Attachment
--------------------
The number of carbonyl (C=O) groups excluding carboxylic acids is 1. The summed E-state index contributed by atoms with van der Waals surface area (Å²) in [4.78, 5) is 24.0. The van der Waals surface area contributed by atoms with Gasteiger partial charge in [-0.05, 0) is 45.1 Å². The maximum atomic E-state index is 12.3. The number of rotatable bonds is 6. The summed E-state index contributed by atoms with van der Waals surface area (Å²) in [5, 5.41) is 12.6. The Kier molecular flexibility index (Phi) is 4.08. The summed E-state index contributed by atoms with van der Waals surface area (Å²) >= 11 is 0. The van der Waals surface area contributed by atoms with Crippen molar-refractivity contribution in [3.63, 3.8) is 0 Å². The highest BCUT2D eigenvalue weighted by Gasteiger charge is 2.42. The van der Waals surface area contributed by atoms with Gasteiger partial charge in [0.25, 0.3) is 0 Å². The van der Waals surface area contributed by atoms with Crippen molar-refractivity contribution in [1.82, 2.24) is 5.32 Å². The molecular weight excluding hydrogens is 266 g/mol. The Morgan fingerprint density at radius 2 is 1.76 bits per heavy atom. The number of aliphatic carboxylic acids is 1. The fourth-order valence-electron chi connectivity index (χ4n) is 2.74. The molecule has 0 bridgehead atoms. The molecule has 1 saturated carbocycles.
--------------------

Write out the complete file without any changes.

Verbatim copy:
The number of carbonyl (C=O) groups excluding carboxylic acids is 1. The summed E-state index contributed by atoms with van der Waals surface area (Å²) in [4.78, 5) is 24.0. The van der Waals surface area contributed by atoms with Gasteiger partial charge in [-0.05, 0) is 45.1 Å². The maximum atomic E-state index is 12.3. The number of rotatable bonds is 6. The summed E-state index contributed by atoms with van der Waals surface area (Å²) in [5, 5.41) is 12.6. The Kier molecular flexibility index (Phi) is 4.08. The summed E-state index contributed by atoms with van der Waals surface area (Å²) >= 11 is 0. The van der Waals surface area contributed by atoms with Crippen molar-refractivity contribution in [3.63, 3.8) is 0 Å². The highest BCUT2D eigenvalue weighted by Gasteiger charge is 2.42. The van der Waals surface area contributed by atoms with Gasteiger partial charge in [0.25, 0.3) is 0 Å². The van der Waals surface area contributed by atoms with Crippen molar-refractivity contribution in [1.82, 2.24) is 5.32 Å². The molecular weight excluding hydrogens is 266 g/mol. The Morgan fingerprint density at radius 2 is 1.76 bits per heavy atom. The number of aliphatic carboxylic acids is 1. The fourth-order valence-electron chi connectivity index (χ4n) is 2.74. The molecule has 0 bridgehead atoms. The molecule has 1 saturated carbocycles.